The 6kg ball was found bya farmer near Onamatunga in the Omunsati region in mid November after locals had reported hearing several small explosions in the few days before. However, no evidence of explosions was seen nearby where the object was found.
The ‘space ball’ made a hole 33 centimetres deep and 3.8 meters wide. The find has a rough surface and seems to consist of “two halves welded together”
Authorities were shocked and decided to give the ball to NASA for some investigations. Police deputy inspector general Vilho Hifindaka confirmed the sphere couldn’t cause any danger.
“It is not an explosive device, but rather hollow, but we had to investigate all this first,” Hifindaka said.
“A number of tests have been performed on the object, and it appears to be hollow. We are still busy with a detailed examination of the object,” said spokesman from NFSI.
Ludik also assured that the body was not foreign to the planet, adding the metal alloy was known to man and used in spacecraft.
It is not the first time when unknown bodies dropped from the sky. Several similar balls have reportedly fallen in southern Africa, Australia and Latin America in the past twenty years.
For example, according to the Telegraph, quite a bit of space junk has rained from the sky this year. In September, for example, NASA’s defunct Upper Atmosphere Research Satellite (UARS) — a 6.5-ton craft that monitored climate from 1991 until 2005 — plunged into the atmosphere over the Pacific Ocean.
Moreover, last month Germany’s 2.7-ton Roentgen Satellite (ROSAT) fell to Earth over the Indian Ocean. Luckily no one was injured by either satellite crash.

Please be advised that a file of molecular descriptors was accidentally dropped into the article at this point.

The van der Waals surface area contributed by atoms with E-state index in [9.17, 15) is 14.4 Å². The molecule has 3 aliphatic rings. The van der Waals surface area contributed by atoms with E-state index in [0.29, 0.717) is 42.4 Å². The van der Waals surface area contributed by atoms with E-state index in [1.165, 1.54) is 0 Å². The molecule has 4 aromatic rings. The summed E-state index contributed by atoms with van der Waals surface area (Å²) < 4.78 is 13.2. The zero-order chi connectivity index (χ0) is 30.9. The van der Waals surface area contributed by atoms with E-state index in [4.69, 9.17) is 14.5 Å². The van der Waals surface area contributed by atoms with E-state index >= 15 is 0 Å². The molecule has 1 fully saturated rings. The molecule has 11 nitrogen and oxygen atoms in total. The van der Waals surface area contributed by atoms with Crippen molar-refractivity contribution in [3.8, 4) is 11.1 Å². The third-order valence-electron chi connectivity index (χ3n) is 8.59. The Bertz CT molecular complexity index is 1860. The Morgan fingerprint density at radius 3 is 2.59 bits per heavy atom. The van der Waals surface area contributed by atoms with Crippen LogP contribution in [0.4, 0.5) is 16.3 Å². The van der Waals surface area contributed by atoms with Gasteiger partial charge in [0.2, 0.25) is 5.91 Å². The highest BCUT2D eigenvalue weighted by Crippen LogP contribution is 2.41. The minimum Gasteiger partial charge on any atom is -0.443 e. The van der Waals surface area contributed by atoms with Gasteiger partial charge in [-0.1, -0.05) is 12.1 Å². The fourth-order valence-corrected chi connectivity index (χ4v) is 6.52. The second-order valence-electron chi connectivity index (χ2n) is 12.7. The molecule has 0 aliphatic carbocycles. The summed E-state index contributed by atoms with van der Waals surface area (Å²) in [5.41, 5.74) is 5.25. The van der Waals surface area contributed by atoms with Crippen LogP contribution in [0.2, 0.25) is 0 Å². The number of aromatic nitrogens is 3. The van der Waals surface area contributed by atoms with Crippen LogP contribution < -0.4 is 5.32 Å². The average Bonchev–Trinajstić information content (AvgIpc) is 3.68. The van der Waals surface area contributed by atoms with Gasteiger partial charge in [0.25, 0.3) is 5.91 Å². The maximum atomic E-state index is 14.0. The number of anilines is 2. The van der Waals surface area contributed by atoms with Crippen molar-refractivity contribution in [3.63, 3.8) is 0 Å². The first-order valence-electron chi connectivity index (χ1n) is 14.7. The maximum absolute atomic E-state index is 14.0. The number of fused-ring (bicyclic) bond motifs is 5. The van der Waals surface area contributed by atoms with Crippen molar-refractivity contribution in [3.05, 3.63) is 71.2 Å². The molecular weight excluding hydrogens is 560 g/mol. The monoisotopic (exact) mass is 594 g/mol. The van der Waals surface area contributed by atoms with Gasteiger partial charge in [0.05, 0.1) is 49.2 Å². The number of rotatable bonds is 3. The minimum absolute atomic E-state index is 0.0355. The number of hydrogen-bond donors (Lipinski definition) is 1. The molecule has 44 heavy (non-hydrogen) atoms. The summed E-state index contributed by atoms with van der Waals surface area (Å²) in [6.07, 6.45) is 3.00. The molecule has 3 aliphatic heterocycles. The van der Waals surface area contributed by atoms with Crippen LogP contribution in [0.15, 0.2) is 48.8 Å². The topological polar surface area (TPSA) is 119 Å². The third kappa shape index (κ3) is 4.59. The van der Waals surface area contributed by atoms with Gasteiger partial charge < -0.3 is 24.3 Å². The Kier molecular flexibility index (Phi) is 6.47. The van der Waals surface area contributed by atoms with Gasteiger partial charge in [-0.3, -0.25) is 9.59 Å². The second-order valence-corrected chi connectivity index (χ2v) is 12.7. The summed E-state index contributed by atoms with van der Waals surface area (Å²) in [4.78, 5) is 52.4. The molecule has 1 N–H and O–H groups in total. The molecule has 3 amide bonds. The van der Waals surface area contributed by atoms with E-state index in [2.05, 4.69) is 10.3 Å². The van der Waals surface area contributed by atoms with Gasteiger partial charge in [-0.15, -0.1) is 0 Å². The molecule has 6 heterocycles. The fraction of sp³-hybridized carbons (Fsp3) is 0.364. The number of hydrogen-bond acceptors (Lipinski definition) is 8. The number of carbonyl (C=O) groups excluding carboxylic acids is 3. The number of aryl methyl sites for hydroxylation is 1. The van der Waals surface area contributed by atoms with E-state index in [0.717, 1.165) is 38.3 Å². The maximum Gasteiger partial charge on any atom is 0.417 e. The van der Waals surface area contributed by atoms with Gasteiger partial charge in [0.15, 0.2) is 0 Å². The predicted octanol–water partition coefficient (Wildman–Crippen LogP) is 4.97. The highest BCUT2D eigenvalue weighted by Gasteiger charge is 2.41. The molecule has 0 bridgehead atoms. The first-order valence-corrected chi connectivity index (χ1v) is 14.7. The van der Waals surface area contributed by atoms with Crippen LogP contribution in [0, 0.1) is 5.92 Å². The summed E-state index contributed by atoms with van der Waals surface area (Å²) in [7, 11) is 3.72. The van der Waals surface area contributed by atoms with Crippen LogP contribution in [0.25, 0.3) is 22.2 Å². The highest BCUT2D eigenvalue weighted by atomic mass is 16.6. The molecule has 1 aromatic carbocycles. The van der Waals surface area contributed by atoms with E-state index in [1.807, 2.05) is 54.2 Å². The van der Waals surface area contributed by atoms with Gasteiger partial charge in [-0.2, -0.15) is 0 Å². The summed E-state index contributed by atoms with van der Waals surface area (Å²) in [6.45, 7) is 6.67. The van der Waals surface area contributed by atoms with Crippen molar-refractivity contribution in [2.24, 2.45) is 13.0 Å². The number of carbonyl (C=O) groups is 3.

“In 2008 there was also the discovery of a COPV in Brazilian. Right around the same time, a farmer from Australia went public on his 2007 find – another bashed-up COPV in the Aussie Outback,” reports Discovery News.
However, the Namibian’s space ball is still being undergone through further investigations in NASA.
“We are awaiting the final outcome of our analysis before we release more information,” Ludik told by telephone.
Experts explained the ball can be a dusty Composite Overwrapped Pressure Vessel, or COPV for shot, which may have dropped from orbit. It could also have come from a space mission that uses a COPV, although it is unclear which spacecraft it came from.
The COPV in Nambia was called ‘an exotic-looking piece of space junk’, rather than ‘extraterrestrial finding’. COPVs are used to store gasses under pressure in a space environment, along with a variety of other applications, according to a Discovery report.
It was able to withstand the impact of crashing into the earth because of they are made of tough material, like carbon fiber or Kevlar.
So, the question “What is the Namibian find?” remains open. And we have nothing but wait and see what NASA or the ESA says about which spacecraft it came from. [Via The Telegraph and The Christian Post]